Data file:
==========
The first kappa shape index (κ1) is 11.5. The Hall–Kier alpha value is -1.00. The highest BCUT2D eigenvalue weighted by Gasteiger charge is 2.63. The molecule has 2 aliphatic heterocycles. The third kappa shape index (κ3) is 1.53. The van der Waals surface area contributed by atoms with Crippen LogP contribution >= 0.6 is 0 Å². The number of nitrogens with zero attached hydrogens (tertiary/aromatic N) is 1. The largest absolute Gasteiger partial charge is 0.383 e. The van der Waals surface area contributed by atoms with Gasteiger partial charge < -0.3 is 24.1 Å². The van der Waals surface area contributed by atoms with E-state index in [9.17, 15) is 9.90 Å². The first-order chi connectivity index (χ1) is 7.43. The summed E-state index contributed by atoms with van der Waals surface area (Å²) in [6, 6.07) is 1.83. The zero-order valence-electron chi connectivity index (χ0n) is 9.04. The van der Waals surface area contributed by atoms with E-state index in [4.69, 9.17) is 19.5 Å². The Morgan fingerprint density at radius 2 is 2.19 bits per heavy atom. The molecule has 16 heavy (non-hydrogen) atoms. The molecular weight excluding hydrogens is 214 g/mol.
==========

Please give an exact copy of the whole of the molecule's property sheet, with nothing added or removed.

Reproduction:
The first kappa shape index (κ1) is 11.5. The Hall–Kier alpha value is -1.00. The highest BCUT2D eigenvalue weighted by Gasteiger charge is 2.63. The molecule has 2 aliphatic heterocycles. The third kappa shape index (κ3) is 1.53. The van der Waals surface area contributed by atoms with Crippen LogP contribution >= 0.6 is 0 Å². The number of nitrogens with zero attached hydrogens (tertiary/aromatic N) is 1. The largest absolute Gasteiger partial charge is 0.383 e. The van der Waals surface area contributed by atoms with Gasteiger partial charge < -0.3 is 24.1 Å². The van der Waals surface area contributed by atoms with E-state index in [9.17, 15) is 9.90 Å². The first-order chi connectivity index (χ1) is 7.43. The summed E-state index contributed by atoms with van der Waals surface area (Å²) in [6, 6.07) is 1.83. The zero-order valence-electron chi connectivity index (χ0n) is 9.04. The van der Waals surface area contributed by atoms with E-state index in [4.69, 9.17) is 19.5 Å². The Morgan fingerprint density at radius 2 is 2.19 bits per heavy atom. The molecule has 16 heavy (non-hydrogen) atoms. The molecular weight excluding hydrogens is 214 g/mol.